Witold Maliszewski

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Witold Maliszewski before 1927, Warsaw

Witold Maliszewski (Russian: Витольд Осипович Малишевский, Ukrainian: Вітольд Йосифович Малишевський; 20 July 1873 Mohyliv-Podilskyi, Russian Empire, now Ukraine - 18 July 1939, Zalesie, Poland), was a Polish composer, first Rector and founder of Odessa Conservatory and professor at Warsaw Conservatory.

Biography[edit]

Witold Maliszewski was born on 20 July 1873 in the city of Mohyliv-Podilskyi, Russian Empire, formerly Poland, now Ukraine. Maliszewski graduated from Saint Petersburg Conservatory, in the class of Nikolai Rimsky-Korsakov.[1] He was a member of the composer group known as M. Belyayev's Circle. Maliszewski was a founder and the first Rector of Odessa Conservatory (1913), which gave the world a number of outstanding musicians, such as David Oistrakh, Emil Gilels and Yakov Zak.

After the Russian revolution, because of the imminent threat of Bolshevik persecution Maliszewski immigrated to Poland in 1921. In 1925-1927 he was teaching at the Chopin Music School and was the Director of the Warsaw Music Society. In 1927 he was the Chairman of the First International Frederic Chopin Piano Competition. From 1931 to 1934 Maliszewski was the Director of the Music Department at the Polish Ministry of Education. From 1931 to 1939 he was a Professor at the Warsaw Conservatory.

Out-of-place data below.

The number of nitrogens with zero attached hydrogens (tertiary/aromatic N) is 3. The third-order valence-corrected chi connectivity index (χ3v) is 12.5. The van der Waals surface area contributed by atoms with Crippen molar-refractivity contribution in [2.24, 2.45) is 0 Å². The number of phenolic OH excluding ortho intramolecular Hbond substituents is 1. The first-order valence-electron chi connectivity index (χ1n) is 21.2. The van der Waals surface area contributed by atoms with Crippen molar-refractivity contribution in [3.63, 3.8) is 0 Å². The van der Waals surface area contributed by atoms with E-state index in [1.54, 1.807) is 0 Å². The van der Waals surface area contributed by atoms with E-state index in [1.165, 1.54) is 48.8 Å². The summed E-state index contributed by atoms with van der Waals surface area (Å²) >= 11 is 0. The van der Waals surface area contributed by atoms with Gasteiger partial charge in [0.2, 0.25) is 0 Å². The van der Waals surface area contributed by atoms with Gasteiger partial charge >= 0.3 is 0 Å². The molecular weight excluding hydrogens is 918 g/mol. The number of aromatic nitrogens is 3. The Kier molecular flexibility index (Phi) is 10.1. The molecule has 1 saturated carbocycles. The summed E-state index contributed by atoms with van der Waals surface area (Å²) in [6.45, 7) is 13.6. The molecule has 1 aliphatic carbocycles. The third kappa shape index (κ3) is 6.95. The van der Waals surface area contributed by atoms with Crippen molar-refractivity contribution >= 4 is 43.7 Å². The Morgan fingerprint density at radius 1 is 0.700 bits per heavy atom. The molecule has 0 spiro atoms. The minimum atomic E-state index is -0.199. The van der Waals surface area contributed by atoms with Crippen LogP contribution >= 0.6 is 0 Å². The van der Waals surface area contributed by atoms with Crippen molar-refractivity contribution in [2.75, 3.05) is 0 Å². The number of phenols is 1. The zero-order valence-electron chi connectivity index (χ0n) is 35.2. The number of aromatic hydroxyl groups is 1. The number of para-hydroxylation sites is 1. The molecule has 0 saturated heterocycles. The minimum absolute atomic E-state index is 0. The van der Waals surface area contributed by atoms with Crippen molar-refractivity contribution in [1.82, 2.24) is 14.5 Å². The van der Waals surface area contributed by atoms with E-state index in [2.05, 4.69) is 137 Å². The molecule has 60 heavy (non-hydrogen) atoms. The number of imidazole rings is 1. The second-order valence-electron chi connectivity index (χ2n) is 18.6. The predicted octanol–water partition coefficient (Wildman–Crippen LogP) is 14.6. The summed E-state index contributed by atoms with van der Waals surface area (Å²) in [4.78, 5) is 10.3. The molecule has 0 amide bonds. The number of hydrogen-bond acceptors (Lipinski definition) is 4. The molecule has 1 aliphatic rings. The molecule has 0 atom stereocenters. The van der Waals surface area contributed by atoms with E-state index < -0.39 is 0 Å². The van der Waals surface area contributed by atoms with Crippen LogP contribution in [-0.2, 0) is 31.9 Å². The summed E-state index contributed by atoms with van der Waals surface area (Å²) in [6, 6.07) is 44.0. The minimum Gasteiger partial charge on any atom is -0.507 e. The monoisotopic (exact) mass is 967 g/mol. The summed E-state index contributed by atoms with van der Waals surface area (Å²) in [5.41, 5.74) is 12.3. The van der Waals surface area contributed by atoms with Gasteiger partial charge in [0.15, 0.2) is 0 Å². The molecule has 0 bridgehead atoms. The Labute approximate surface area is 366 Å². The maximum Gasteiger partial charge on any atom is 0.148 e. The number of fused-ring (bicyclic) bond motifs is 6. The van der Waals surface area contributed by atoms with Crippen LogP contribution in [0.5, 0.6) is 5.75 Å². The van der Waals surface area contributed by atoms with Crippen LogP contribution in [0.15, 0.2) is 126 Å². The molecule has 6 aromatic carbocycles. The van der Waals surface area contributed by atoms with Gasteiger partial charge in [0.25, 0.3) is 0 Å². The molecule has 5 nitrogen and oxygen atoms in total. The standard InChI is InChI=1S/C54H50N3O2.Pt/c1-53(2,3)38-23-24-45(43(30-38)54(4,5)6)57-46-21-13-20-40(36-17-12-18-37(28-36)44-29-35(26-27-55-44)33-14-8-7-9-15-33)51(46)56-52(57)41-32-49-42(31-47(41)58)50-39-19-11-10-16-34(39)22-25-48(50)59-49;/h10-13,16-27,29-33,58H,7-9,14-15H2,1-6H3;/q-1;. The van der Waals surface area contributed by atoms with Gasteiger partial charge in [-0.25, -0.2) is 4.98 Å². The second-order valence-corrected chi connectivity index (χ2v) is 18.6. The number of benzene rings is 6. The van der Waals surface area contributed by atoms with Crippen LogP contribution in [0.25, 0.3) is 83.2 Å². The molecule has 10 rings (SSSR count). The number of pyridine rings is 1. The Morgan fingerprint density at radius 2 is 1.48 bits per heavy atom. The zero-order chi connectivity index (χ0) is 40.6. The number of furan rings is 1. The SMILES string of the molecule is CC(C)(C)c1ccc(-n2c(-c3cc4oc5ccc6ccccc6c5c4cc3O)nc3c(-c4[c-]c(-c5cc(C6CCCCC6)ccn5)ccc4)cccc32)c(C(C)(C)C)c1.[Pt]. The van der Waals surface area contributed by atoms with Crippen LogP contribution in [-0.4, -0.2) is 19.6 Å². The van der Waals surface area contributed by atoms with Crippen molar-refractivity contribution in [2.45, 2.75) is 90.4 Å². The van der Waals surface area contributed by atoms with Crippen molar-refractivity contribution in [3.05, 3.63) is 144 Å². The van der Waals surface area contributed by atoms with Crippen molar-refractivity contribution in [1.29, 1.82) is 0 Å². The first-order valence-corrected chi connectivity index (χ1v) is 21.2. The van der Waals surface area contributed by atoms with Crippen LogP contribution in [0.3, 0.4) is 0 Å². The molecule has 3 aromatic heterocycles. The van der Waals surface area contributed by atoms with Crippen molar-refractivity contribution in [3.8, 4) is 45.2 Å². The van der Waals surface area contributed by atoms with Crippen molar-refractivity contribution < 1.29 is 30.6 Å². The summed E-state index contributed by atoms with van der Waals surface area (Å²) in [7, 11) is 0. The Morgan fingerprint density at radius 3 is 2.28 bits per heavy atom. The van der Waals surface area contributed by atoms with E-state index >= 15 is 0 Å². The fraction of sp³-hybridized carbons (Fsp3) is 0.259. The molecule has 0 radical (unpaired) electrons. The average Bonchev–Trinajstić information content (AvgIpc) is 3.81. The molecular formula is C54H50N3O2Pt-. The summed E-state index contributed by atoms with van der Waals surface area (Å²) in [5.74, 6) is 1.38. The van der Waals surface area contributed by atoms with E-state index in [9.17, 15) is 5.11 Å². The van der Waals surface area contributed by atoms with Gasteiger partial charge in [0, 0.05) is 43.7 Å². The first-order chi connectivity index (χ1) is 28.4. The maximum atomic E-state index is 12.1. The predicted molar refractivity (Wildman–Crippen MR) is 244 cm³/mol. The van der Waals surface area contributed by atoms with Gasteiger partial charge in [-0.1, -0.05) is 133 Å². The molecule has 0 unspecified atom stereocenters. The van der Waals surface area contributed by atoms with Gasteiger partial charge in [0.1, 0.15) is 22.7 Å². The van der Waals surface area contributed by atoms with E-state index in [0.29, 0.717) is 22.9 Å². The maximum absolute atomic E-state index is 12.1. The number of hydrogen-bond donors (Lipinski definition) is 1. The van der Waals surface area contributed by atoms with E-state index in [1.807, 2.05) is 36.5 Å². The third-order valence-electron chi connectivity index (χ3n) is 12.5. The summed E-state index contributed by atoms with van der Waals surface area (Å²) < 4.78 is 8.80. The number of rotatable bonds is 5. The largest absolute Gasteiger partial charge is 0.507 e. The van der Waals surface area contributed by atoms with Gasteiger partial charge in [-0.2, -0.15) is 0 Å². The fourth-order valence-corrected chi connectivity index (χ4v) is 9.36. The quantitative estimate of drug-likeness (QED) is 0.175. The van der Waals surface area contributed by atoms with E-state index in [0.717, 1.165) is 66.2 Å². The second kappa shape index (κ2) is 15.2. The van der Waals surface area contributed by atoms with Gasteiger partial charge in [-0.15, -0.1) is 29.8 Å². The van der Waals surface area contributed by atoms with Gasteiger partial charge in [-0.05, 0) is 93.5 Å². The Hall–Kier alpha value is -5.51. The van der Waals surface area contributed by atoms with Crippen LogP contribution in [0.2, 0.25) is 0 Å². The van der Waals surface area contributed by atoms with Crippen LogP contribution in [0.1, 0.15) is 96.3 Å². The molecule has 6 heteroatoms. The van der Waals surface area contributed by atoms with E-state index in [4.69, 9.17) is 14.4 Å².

In the Soviet Union Maliszewski's name was prohibited and in 1950 his conservatory in Odessa was named after Antonina Nezhdanova, who had no links with the institution.[2]

Students: Witold Lutosławski, Mykola Vilinsky, Boleslaw Woytowicz, Feliks Roderyk Łabuński, Feliks Rybicki.

Selected works[edit]

Stage
Orchestral
  • Symphony No. 1 in G minor, Op. 8
  • Joyful Overture (Ouverture joyeuse; Fröhliche Ouverture) in D major, Op. 11
  • Symphony No. 2 in A major, Op. 12 (1903)
  • Symphony No. 3 in C minor, Op. 14
  • Symphony No. 4 in D (1925)[3]
  • Symphony No. 5
Concertante
  • Fantazja kujawska for piano and orchestra (1928)[4]
  • Concerto in B minor for piano and orchestra, Op. 29 (1938)
Chamber music
  • Sonata for violin and piano, Op. 1
  • String Quartet No. 1 in F major, Op. 2
  • Quintet in D minor for 2 violins, viola and 2 cellos, Op. 3
  • String Quartet No. 2 in C major, Op. 6
  • String Quartet No. 3 in E major, Op. 15
Piano
  • Prélude et fugue fantastiques in B minor, Op. 16
Choral
  • Requiem (1930)
  • Missa Pontificalis (1930)

References[edit]

  • Wrocki E., W. Maliszewski, Warszawa, 1932.
  • Valentyna Nazarenko, Ukrainian page of Maestro Maliszewski. "Day" Newspaper, No. 143, August 15, 2009 (translated from Ukrainian) [1]

Notes[edit]

  1. ^ Some sources suggest that Witold Maliszewski also studied with Alexander Glazunov
  2. ^ Anniversary of the Odessa Conservatory in the family dimension.
  3. ^ "Polskie Wydawnictwo Muzyczne SA Page, Symphony No.4". Retrieved June 24, 2012. 
  4. ^ "RMF Classic". Retrieved August 18, 2011. 

External links[edit]